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Thursday, February 6, 2014

What's on my fast rack

During some quiet time at work, I re-organized my "fast rack", the shelves over the pharmacy counter with easy-to-reach, often-used drugs.
In most pharmacies, is the same old stuff:

Lots of cheap, older drugs. Lots of generics.

Not my fast rack! Mine includes Myfortic, Prograf, voriconazole, and Zyvox. Lots of high-dollar stuff, often drugs that are over $1000 a bottle.

But a new drug (not on my fast rack) really takes the cake - I just got access to a limited distribution hepatitis C medication that costs $28,000. That's MY cost. I pay $1000 a tablet wholesale!

The thing is, you aren't paying for the tablet. It's not expensive to actually make the drug. You're paying for:
1. The cost of developing the drug
2. The chance to cure hepatitis C. Who can set the price on a cure?

Meanwhile, my profits? Ha. On one prescription last week, I cleared a full $0.09. Yes, nine cents. That doesn't even cover the cost of the label I put on the bottle.


  1. Wow. Wow.

    That's the thing, though. Who can put a price on NOT being sick?

  2. That's an interesting perspective. I hadn't considered the cost of development, but it is certainly there. The one we will need again soon is prednisone for poison oak, most likely.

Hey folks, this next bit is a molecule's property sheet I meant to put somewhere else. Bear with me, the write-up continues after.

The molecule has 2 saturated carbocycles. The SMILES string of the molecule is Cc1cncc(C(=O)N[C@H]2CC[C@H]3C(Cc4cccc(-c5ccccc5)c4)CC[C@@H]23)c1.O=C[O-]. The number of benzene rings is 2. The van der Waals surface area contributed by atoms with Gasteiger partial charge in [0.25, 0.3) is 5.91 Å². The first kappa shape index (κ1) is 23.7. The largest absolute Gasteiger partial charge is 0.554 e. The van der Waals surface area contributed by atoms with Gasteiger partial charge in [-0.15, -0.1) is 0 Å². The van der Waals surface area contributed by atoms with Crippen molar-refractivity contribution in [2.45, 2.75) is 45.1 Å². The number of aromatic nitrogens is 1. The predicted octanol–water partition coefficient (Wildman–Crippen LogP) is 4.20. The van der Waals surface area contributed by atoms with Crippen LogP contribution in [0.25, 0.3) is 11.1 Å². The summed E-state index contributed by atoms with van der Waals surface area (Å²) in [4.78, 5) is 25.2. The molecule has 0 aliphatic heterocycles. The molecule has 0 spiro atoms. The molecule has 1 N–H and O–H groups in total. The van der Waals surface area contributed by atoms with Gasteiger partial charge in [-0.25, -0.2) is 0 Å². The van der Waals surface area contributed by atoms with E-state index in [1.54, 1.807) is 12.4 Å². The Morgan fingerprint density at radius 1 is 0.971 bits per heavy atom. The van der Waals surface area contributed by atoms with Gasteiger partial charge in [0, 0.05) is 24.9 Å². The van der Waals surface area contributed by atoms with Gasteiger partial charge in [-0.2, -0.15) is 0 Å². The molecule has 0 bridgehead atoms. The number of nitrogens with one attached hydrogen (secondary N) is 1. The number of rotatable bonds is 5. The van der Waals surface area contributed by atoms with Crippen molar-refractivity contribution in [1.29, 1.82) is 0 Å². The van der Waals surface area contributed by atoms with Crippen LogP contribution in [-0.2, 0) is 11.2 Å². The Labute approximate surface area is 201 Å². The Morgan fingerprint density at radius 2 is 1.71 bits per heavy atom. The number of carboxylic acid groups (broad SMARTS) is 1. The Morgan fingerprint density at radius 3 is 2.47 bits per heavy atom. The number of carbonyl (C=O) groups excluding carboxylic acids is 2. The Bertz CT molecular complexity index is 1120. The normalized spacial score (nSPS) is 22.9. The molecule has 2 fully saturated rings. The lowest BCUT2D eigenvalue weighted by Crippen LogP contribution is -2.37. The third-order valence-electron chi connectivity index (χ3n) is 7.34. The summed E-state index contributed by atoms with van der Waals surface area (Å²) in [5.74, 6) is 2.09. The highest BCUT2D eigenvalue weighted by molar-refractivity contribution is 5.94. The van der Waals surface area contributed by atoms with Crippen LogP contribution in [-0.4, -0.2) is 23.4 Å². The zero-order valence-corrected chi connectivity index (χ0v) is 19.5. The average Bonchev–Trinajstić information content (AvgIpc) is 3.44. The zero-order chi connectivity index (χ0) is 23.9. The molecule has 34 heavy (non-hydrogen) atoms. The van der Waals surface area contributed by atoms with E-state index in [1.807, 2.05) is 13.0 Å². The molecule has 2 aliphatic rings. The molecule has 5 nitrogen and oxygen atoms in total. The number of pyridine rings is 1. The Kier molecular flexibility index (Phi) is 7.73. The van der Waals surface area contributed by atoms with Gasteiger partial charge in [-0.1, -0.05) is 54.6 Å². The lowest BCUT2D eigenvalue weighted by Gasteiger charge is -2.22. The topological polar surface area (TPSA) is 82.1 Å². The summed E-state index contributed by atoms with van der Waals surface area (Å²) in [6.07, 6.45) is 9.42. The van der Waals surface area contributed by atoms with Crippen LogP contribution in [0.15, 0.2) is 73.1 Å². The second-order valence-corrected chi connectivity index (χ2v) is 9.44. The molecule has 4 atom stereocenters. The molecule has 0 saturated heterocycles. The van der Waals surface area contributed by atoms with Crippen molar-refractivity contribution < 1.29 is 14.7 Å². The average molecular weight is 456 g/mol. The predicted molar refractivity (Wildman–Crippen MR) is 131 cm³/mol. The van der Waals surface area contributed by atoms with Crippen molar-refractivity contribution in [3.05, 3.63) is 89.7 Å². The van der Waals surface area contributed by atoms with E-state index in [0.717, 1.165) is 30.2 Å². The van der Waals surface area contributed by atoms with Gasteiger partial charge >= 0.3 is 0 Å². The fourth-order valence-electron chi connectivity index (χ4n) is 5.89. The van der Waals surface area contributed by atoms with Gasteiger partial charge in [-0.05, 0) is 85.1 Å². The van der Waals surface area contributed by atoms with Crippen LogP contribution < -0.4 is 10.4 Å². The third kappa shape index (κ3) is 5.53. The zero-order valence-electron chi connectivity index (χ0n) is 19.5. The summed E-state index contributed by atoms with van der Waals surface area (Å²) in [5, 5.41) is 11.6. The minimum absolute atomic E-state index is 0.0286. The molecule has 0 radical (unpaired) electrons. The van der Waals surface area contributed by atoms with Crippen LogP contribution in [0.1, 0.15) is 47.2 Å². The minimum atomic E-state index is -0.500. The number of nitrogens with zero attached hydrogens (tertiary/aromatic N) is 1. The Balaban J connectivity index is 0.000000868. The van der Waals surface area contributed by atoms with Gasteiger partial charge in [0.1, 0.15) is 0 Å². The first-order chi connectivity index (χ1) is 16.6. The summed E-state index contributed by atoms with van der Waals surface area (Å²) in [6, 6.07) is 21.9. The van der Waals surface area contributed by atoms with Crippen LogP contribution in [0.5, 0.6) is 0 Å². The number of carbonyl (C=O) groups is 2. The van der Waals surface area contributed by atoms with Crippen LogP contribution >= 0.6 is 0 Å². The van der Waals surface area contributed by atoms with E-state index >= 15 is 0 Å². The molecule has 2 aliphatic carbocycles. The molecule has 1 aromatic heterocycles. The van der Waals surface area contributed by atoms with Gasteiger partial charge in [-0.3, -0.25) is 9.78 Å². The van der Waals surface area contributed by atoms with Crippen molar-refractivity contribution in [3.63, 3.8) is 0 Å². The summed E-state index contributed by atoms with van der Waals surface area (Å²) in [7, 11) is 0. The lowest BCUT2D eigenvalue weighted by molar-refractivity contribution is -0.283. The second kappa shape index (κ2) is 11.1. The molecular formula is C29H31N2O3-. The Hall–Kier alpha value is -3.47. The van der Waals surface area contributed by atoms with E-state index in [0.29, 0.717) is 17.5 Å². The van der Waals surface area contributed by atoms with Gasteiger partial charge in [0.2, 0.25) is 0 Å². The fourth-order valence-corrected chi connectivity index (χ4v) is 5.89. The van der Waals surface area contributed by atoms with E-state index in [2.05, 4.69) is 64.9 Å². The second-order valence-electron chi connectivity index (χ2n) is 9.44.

3. We have a family situation that has forced us to learn more about Hep C and Baby Boomers. What's your opinion on wh there are a growing number from this age group contracting it ... drug use in the 60's? We looked into it quite a bit and can't get a solid answer.

    1. We don't actually know very much about Hep C transmission. We know that blood transmits the virus, but we don't know if it's transmittable sexually. And the virus is very fit - meaning, it can remain viable outside of a host cell for a long time. So a hep C virus can sit on a surface like a doorknob for hours, days, weeks, maybe months, and be picked up by contact with an open wound. As to Hep C rates - this is getting long and it/s a lot of info. Email me if you want more info - I have multiple theories.

  4. Oh wow! That's just so expensive. How do people afford that?

    In Australia we have the PBS (pharmaceutical benefit scheme) which is where the government subsidises commonly used drugs and that makes drugs a lot more affordable for most people.

  5. That's an interesting drug cocktail... Toto, we're not in your average drugstore any more! Sounds like a specialty pharmacy!
    I'm also curious about how people pay for these drugs; Singapore has a thicket of somewhat incomprehensible drug subsidies based on what is commonly used, the patient's income status, et.c.

  6. Our youngest son has a rare form of epilepsy, which is extremely difficult to treat. After trying multiple different seizure meds, we fought to get him ACTH - an injected steroid that has had really good results. ACTH is only used for a 6-12 weeks course, BUT, it is $30,000 a VIAL. How crazy is that??? There was lots of drama about the company buying the right, raising the cost, etc. etc. and as we were fighting with insurance, etc. I was holding my baby who was literally having 100+ seizures a day. We ended up getting three vials - $90,000 worth, and after two injections he was seizure free (and has been so for over four years now). So we were incredibly grateful for the drug, but sickened by the drug company.